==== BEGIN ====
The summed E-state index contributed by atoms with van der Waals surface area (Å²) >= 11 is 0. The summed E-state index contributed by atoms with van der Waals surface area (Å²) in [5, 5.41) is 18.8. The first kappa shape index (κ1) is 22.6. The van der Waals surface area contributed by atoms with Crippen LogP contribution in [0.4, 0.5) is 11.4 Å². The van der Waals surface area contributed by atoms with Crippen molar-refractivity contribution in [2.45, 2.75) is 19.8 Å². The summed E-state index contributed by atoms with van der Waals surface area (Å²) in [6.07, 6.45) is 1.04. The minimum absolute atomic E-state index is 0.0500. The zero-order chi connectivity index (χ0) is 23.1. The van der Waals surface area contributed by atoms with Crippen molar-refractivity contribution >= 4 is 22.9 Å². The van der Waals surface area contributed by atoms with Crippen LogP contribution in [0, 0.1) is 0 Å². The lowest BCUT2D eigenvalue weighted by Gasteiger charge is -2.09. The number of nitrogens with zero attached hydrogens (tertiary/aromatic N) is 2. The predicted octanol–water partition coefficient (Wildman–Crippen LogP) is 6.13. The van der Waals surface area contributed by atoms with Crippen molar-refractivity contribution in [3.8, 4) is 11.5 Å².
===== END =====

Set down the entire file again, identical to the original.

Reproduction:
The summed E-state index contributed by atoms with van der Waals surface area (Å²) >= 11 is 0. The summed E-state index contributed by atoms with van der Waals surface area (Å²) in [5, 5.41) is 18.8. The first kappa shape index (κ1) is 22.6. The van der Waals surface area contributed by atoms with Crippen LogP contribution in [0.4, 0.5) is 11.4 Å². The van der Waals surface area contributed by atoms with Crippen molar-refractivity contribution in [2.45, 2.75) is 19.8 Å². The summed E-state index contributed by atoms with van der Waals surface area (Å²) in [6.07, 6.45) is 1.04. The minimum absolute atomic E-state index is 0.0500. The zero-order chi connectivity index (χ0) is 23.1. The van der Waals surface area contributed by atoms with Crippen molar-refractivity contribution >= 4 is 22.9 Å². The van der Waals surface area contributed by atoms with Crippen LogP contribution in [0, 0.1) is 0 Å². The lowest BCUT2D eigenvalue weighted by Gasteiger charge is -2.09. The number of nitrogens with zero attached hydrogens (tertiary/aromatic N) is 2. The predicted octanol–water partition coefficient (Wildman–Crippen LogP) is 6.13. The van der Waals surface area contributed by atoms with Crippen molar-refractivity contribution in [3.8, 4) is 11.5 Å².